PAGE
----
WASHINGTON (Sept. 22, 2016) – The corporate income tax enjoys overwhelming popular support, even from many who traditionally favor lower taxes. Unfortunately, the policy is so popular largely due to widespread misunderstanding of how it actually functions, according to a new policy short from R Street Executive Director Andrew Moylan.

“Because it is assessed at an institutional level, the corporate income tax indulges the fiction that revenue is extracted from a nameless, faceless entity, rather than from individuals, many of whom are not wealthy,” writes Moylan. “Its structure obscures the fact that the corporate income tax is just an attenuated form of individual taxation.”

In addition to simply serving as a rebranded tax on individuals, taxing at an enterprise level also leads to significant market distortions, including compliance costs estimated to drain from the economy the equivalent of the combined net earnings of Apple, JPMorgan Chase, Berkshire Hathaway, Wells Fargo and Exxon Mobil Corp. And despite its inherent complications, the author points to data indicating the corporate income tax doesn’t bring in nearly as much revenue as many believe.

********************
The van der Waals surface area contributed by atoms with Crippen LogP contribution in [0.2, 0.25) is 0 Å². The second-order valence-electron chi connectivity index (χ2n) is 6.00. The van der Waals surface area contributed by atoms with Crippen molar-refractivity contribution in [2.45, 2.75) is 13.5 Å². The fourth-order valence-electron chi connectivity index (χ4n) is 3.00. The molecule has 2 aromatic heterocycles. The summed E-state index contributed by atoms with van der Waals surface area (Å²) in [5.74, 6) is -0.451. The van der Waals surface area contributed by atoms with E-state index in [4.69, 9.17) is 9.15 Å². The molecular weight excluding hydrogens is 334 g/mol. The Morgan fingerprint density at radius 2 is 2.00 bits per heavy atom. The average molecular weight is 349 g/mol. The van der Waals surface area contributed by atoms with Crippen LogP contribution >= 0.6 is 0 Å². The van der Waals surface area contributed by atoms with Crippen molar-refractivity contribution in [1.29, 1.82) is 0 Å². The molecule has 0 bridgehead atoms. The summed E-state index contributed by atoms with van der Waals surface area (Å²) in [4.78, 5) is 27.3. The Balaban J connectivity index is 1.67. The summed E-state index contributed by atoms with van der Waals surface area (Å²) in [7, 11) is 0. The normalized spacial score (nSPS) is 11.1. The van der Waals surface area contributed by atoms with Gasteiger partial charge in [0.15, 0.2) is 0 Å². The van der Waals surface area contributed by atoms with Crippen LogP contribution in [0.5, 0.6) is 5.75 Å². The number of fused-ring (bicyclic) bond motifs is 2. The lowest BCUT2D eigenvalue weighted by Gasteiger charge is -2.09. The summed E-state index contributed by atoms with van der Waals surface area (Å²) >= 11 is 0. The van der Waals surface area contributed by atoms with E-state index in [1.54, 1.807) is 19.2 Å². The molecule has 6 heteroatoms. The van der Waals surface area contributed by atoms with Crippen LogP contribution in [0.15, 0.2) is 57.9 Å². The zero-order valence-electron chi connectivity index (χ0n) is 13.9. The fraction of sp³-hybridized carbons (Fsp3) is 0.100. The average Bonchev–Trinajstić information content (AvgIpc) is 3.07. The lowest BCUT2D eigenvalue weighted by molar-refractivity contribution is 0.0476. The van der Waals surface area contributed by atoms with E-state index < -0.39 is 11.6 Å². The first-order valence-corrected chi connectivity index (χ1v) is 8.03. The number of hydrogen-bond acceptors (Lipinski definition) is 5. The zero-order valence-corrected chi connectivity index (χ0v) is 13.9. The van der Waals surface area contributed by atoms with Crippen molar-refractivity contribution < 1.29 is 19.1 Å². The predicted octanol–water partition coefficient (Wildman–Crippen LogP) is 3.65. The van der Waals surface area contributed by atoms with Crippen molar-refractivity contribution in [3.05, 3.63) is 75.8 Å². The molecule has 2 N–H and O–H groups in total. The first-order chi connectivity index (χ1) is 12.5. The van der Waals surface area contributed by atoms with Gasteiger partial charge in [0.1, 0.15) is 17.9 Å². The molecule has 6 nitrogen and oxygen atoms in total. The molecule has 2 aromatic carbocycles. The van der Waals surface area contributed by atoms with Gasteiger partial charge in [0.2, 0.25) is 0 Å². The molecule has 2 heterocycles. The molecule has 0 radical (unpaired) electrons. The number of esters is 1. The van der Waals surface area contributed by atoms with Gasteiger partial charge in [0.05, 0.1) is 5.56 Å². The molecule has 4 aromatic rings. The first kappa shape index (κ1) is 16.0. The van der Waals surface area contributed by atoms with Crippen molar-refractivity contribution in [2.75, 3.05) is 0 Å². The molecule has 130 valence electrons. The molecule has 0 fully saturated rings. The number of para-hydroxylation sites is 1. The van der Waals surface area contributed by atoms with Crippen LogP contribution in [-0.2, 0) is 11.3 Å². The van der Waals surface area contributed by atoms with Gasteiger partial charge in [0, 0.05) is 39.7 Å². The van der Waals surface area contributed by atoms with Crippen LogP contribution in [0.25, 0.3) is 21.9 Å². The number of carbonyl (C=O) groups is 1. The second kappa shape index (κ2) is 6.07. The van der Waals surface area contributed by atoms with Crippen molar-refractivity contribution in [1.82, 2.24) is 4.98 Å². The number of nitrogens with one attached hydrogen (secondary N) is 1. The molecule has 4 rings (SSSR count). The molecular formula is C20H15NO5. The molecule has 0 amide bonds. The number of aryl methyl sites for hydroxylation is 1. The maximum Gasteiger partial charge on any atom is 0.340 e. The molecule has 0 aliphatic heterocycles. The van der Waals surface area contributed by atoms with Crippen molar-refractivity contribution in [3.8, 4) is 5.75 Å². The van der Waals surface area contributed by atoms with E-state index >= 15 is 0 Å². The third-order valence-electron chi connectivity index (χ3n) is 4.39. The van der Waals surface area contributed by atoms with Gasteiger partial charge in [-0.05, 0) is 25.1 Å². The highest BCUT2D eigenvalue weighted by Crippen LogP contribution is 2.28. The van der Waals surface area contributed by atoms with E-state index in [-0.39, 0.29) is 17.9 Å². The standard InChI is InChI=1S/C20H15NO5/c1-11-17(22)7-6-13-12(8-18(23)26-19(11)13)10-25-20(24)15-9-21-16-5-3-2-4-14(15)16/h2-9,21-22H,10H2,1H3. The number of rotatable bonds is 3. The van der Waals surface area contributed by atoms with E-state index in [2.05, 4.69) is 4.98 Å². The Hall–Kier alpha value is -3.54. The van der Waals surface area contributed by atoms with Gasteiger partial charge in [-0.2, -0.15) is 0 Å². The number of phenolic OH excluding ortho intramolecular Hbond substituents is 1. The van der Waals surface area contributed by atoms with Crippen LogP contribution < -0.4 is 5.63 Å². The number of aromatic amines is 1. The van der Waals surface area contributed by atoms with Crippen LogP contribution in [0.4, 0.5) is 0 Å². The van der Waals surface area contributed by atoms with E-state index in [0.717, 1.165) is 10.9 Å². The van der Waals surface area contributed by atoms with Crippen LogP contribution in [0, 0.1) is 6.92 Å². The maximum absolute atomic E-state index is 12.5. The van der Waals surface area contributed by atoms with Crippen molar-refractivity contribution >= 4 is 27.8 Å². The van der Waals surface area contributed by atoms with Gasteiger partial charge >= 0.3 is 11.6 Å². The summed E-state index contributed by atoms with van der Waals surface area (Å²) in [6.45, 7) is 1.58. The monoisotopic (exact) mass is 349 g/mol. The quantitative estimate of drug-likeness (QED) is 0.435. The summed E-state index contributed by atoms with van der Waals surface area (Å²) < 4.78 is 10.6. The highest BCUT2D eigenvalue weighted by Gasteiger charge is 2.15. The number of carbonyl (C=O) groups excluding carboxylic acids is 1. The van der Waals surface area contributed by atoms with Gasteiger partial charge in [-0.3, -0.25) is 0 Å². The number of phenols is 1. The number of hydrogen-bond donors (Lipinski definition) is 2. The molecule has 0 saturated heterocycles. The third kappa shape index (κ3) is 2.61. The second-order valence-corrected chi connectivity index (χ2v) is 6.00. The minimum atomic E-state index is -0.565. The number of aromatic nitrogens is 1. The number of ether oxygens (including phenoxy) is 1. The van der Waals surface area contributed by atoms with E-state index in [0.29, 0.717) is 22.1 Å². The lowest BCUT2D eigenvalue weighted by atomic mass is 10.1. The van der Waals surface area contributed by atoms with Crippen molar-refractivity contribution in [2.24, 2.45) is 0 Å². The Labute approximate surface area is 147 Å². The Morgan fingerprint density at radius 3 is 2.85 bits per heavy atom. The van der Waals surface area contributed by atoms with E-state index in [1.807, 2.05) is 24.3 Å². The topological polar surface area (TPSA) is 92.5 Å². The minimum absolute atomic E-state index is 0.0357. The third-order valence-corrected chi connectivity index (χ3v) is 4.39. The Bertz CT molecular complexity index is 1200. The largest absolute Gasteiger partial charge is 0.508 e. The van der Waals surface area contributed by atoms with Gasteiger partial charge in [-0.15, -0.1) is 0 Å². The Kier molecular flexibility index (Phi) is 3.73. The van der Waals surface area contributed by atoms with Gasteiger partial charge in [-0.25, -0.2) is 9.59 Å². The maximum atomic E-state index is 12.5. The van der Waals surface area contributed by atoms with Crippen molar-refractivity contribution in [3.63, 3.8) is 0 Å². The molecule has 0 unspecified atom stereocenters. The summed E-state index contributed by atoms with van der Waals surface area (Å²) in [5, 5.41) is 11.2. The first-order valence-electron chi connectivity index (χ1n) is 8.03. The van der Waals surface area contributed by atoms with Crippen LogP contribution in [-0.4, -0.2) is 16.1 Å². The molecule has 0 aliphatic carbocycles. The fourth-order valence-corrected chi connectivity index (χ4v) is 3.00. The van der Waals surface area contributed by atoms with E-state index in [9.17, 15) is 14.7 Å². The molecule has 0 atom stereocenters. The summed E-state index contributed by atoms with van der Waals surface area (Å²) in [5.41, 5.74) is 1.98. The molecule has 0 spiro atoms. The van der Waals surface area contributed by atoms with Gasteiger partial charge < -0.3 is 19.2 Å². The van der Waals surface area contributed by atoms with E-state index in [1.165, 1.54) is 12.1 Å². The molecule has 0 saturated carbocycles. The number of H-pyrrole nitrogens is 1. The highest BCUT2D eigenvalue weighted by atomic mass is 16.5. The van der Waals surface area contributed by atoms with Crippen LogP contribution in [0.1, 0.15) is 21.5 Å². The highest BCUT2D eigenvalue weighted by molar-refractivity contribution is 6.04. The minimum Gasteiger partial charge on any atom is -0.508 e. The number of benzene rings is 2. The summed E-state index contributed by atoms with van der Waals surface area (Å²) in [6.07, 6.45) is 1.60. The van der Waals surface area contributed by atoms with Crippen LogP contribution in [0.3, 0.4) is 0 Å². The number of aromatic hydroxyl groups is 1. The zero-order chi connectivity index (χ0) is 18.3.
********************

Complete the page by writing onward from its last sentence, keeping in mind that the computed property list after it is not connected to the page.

“For all of its compliance costs, incalculable lobbying expenses, the perverse incentives it creates, the harms it does to our economy and the ways it poisons our politics, the corporate income tax doesn’t raise very much money,” concludes Moylan. “Eliminating it would at once free up $140 billion in annual capacity, encourage the repatriation of trillions of dollars of capital currently held offshore, and turn the United States into the world’s premier destination for highly mobile multinationals who seek favorable legal climates.”

Featured Publications